China's Tianhe-2 retains fastest supercomputer title
Tianhe-2, developed by China's National University of Defence Technology, has emerged to be the fastest supercomputer yet again. It retained the top spot as the world's fastest supercomputer, according to a biannual Top500 list of supercomputers released on Monday for the fourth consecutive time.
Washington: Tianhe-2, developed by China's National University of Defence Technology, has emerged to be the fastest supercomputer yet again. It retained the top spot as the world's fastest supercomputer, according to a biannual Top500 list of supercomputers released on Monday for the fourth consecutive time.
Tianhe-2, which means "Milky Way-2" in Chinese, can operate at 33.86 petaflops per second (Pflop/s), the equivalent of 33,860 quadrillion calculations per second.
In a coincidence of sorts, this revised list came after the announcement Friday by the US Department of Energy (DOE) that it would spend $325 million on building two supercomputers, which will be three to five times faster than Tianhe-2.
"The (US) systems will be operational in 2018. It's just a coincidence," Dongarra said in an email to Xinhua, adding that there would be additional announcements to come from the DOE. And before that, there will be no machine that can dethrone the Chinese supercomputer, he added.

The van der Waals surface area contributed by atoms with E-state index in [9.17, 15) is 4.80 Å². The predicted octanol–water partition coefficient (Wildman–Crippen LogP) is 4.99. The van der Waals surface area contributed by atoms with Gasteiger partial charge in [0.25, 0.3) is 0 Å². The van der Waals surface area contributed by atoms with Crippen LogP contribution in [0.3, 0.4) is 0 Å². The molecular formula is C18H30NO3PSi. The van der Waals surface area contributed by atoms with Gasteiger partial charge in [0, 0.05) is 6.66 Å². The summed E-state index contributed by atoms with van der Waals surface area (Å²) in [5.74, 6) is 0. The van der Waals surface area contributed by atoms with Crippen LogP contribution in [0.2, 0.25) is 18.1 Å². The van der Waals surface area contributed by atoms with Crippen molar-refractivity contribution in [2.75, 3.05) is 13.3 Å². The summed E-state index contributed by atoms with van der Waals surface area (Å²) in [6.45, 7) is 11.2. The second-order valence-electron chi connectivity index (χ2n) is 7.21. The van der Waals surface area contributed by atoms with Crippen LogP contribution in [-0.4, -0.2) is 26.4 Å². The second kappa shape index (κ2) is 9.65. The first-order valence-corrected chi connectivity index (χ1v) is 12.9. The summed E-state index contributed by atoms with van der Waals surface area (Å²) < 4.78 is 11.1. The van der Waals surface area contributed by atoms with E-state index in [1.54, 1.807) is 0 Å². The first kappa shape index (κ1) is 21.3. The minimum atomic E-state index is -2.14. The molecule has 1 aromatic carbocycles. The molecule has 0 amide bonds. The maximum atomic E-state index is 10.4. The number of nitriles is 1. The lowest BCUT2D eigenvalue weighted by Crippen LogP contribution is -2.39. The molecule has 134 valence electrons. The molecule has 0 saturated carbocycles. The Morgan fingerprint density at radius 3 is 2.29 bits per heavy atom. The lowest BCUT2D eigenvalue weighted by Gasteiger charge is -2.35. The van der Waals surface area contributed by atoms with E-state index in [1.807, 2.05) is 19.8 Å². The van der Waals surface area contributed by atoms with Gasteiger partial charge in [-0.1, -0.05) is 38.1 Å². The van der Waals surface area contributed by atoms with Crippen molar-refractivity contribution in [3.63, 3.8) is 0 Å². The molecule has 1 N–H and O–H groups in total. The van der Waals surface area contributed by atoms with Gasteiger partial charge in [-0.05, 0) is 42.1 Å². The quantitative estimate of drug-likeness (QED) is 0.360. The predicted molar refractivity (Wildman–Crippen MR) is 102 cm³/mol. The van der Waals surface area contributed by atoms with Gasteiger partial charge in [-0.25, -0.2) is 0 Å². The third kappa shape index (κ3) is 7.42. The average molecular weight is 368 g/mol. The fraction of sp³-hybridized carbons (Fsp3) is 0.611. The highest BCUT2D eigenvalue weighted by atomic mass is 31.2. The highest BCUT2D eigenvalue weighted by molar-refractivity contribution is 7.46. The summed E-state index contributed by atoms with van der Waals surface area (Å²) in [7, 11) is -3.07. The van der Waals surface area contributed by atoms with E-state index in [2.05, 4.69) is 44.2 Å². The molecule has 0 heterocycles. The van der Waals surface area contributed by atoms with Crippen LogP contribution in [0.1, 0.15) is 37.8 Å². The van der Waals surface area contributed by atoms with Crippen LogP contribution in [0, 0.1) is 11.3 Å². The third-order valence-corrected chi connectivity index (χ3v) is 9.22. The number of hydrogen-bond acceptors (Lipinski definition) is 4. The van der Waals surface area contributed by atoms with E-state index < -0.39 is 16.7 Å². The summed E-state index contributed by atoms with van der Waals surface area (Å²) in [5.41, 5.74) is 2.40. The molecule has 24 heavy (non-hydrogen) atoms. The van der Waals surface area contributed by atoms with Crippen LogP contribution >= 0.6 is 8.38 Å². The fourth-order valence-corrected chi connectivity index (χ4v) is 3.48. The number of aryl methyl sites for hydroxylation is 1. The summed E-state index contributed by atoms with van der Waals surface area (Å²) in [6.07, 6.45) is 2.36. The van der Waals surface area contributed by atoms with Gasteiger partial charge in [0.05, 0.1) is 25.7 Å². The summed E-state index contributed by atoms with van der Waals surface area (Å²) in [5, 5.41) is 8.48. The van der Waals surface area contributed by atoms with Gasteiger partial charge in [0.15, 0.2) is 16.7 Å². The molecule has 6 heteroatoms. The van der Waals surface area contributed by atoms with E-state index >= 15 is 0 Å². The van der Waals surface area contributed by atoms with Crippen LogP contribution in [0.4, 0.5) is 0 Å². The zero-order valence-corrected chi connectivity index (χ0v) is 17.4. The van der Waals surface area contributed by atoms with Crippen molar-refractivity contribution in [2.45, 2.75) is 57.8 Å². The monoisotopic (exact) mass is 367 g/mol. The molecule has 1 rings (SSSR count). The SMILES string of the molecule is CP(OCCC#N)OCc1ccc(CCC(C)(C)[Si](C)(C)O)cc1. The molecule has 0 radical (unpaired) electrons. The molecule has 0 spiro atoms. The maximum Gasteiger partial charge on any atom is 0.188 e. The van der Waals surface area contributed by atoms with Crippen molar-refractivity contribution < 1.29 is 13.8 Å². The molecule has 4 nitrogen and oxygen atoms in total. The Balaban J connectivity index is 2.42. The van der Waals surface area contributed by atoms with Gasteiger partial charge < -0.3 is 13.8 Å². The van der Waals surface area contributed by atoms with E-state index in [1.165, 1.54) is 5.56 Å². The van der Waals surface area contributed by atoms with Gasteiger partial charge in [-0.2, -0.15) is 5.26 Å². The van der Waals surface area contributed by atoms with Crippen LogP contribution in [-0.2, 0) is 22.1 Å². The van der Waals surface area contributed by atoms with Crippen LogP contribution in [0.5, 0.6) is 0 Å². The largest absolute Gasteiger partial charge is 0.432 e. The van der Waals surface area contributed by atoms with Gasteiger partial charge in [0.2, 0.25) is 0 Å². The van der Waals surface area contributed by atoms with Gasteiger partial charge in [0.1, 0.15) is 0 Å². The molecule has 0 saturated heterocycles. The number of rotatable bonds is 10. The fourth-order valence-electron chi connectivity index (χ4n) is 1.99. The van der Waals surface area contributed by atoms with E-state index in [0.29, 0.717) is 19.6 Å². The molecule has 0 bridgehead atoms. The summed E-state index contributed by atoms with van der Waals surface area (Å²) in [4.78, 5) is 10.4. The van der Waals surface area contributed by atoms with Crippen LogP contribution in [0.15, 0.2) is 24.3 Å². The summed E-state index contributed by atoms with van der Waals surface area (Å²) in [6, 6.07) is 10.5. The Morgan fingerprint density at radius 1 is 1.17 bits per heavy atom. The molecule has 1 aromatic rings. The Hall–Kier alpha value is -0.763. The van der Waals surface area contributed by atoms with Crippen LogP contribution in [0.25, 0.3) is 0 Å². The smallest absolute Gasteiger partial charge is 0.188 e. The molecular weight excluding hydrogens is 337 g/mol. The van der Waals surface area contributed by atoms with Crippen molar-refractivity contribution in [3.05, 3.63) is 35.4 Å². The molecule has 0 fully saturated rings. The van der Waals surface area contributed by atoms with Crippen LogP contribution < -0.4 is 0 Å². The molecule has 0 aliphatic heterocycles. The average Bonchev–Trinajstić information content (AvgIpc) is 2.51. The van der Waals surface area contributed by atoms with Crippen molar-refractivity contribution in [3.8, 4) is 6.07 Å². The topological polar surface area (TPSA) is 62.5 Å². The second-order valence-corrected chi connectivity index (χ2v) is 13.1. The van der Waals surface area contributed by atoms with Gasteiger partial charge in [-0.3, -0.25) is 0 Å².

Titan, installed at the DOE's Oak Ridge National Laboratory, remains the No. 2 system with a performance of 17.59 Pflop/s. Sequoia, installed at the DOE's Lawrence Livermore National Laboratory, is again the No. 3 system with a performance of 17.17 Pflop/s.
The No. 4 system is Japan's K computerwith 10.51 Pflop/s, followed by Mira, installed at the DOE's Argonne National Laboratory, which has a performance of 8.59 Pflop/s.
The top 10 list almost remains the same except for one new entry at number 10, a 3.57 Pflop/s Cray Storm system installed at an undisclosed US government site.
"These machines in the top 10 are very expensive and provide extreme computing power. Perhaps we have enough computing power for the moment and not enough funding for the next generation just now," Dongarra said, noting that the interest and need by science for these systems and more powerful systems will not end.
In terms of overall systems, the US remains the top country with 231, but this number is down from 233 in June 2014 and down from 265 on the November 2013 list, nearing the country's historical low number on the list.
China still occupies the No.2 position as a user of supercomputers, ahead of Japan, Britain, France, and Germany. But the number of systems installed in the Chinese mainland has fallen to 61, compared with 76 on the previous list.
(With Agency Inputs)